Green spaces are hugely important to people. As well as providing a place of recreation, they also provide a degree of flood attenuation, summer cooling, air cleansing, biodiversity and carbon sequestration. All these benefits are increased when the amount of biomass growing above ground is increased, for example grass replaced with trees. In broad terms, this gives an opportunity to use existing green spaces to offset any biodiversity that has been destroyed during construction of new housing schemes. It is worth noting though, that some biodiverse habitats are extremely difficult to recreate elsewhere and these are protected by law.
If developers want to offset some biodiversity then the need arises for a metric to ensure that an equivalent amount of new, biodiverse habitat is created. A useable metric for biodiversity is key to offsetting. To test the concept and a proposed metric, a pilot study was conducted in 6 areas of England throughout 2012 – 2014. Its aim was to develop information and evidence about the potential future use of biodiversity offsetting across England. The biodiversity metric used was found to be judgement based and the pilot studies found that there was room for manipulation within the metric system, as the condition of habitats could intentionally be under-estimated to reduce the cost to the developer. However, all areas involved stated that the metric system highlighted the failure of planning applications to meet the objective of no-net-loss biodiversity, so it is apparent the system needs to be improved.
A form of biodiversity offsetting being implemented nationally would mean an increased quantity of urban green areas and an increase in developers investing in conservation efforts. An example of a similar metric process for biodiversity offsetting is the Green Space Factor (GSF), which gives surface types a factor between 0 – 1 (where 1 = semi-natural vegetation on site, 0 = sealed surfaces such as concrete). Using a GSF tool is a requirement for applications within Southampton’s City Centre Action Plan and is encouraged but not required in areas outside of the city centre. GSF tools are recommended within London, with a minimum score of 0.3 deemed suitable for proposed developments on previously developed land.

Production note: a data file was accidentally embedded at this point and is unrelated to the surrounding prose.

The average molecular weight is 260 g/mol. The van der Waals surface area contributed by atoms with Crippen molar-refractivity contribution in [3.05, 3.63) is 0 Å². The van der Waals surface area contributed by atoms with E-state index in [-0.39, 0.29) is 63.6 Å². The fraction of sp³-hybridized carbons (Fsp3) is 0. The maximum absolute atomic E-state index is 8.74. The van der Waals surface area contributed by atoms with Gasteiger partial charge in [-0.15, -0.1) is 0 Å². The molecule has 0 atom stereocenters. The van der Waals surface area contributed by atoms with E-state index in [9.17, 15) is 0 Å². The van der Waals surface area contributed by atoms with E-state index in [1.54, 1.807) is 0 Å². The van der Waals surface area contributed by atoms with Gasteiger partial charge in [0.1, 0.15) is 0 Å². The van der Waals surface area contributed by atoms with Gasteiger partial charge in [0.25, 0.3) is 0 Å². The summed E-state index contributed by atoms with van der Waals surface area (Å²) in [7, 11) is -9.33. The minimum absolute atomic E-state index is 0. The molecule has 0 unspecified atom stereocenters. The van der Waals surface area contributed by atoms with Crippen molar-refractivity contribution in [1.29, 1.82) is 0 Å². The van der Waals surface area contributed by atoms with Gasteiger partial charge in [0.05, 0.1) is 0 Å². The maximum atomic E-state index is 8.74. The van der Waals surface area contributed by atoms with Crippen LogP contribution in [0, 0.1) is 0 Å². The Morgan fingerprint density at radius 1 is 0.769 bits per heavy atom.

Other metrics have emerged. On a global level the Aichi target aims to have at least 17% of terrestrial and inland water areas conserved and integrated into the wider landscape/seascape. The recent UK 25 year Environment Plan has targets for area of land to be planted with trees.
In short, there is still no single universally accepted biodiversity metric. Until one does emerge, at SHIFT we have combined detail from the Aichi target and the 25 year plan to develop a science based “above ground biomass” target which correlates to biodiversity as well as the other human benefits listed in the opening paragraph. We have developed a relatively straightforward assessment methodology which allows landlords to compare their current performance against this long term, science based target. If they fall short of the target then planting more above ground biomass will be an ideal way forward and may also help with planning requirements for new build schemes.
If you would like to know more about the SHIFT biodiversity methodology or in full environmental assessment, please get in touch here.